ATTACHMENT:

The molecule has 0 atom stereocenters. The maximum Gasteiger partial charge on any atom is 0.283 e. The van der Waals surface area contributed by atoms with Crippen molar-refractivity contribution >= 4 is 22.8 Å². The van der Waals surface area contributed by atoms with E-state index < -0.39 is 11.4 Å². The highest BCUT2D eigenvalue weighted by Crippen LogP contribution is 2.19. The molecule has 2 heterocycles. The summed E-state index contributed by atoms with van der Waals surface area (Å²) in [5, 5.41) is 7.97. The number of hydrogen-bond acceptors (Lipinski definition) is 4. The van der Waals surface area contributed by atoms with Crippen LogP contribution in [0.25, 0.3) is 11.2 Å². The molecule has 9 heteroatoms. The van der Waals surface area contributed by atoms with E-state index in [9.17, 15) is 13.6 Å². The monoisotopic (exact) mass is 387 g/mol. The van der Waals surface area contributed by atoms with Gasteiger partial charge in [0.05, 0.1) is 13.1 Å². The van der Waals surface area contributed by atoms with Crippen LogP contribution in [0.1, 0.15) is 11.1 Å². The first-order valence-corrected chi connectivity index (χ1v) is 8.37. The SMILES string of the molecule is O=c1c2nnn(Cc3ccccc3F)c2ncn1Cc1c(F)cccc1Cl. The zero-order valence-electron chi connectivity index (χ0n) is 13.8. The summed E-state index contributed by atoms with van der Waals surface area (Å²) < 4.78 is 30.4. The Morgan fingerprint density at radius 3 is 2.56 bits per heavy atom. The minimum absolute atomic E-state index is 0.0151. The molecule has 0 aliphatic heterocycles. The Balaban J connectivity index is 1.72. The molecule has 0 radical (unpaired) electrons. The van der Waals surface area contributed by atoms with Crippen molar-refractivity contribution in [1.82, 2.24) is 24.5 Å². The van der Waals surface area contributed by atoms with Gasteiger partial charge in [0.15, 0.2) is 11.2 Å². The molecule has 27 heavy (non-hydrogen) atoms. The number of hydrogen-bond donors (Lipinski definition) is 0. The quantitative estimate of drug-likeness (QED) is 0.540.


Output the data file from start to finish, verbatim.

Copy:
The molecule has 0 atom stereocenters. The maximum Gasteiger partial charge on any atom is 0.283 e. The van der Waals surface area contributed by atoms with Crippen molar-refractivity contribution >= 4 is 22.8 Å². The van der Waals surface area contributed by atoms with E-state index < -0.39 is 11.4 Å². The highest BCUT2D eigenvalue weighted by Crippen LogP contribution is 2.19. The molecule has 2 heterocycles. The summed E-state index contributed by atoms with van der Waals surface area (Å²) in [5, 5.41) is 7.97. The number of hydrogen-bond acceptors (Lipinski definition) is 4. The van der Waals surface area contributed by atoms with Crippen LogP contribution in [0.25, 0.3) is 11.2 Å². The molecule has 9 heteroatoms. The van der Waals surface area contributed by atoms with E-state index in [9.17, 15) is 13.6 Å². The monoisotopic (exact) mass is 387 g/mol. The van der Waals surface area contributed by atoms with Gasteiger partial charge in [0.05, 0.1) is 13.1 Å². The van der Waals surface area contributed by atoms with Crippen LogP contribution in [0.1, 0.15) is 11.1 Å². The first-order valence-corrected chi connectivity index (χ1v) is 8.37. The SMILES string of the molecule is O=c1c2nnn(Cc3ccccc3F)c2ncn1Cc1c(F)cccc1Cl. The zero-order valence-electron chi connectivity index (χ0n) is 13.8. The summed E-state index contributed by atoms with van der Waals surface area (Å²) < 4.78 is 30.4. The Morgan fingerprint density at radius 3 is 2.56 bits per heavy atom. The minimum absolute atomic E-state index is 0.0151. The molecule has 0 aliphatic heterocycles. The Balaban J connectivity index is 1.72. The molecule has 0 radical (unpaired) electrons. The van der Waals surface area contributed by atoms with Crippen molar-refractivity contribution in [1.82, 2.24) is 24.5 Å². The van der Waals surface area contributed by atoms with Gasteiger partial charge in [0.15, 0.2) is 11.2 Å². The molecule has 27 heavy (non-hydrogen) atoms. The number of hydrogen-bond donors (Lipinski definition) is 0. The quantitative estimate of drug-likeness (QED) is 0.540.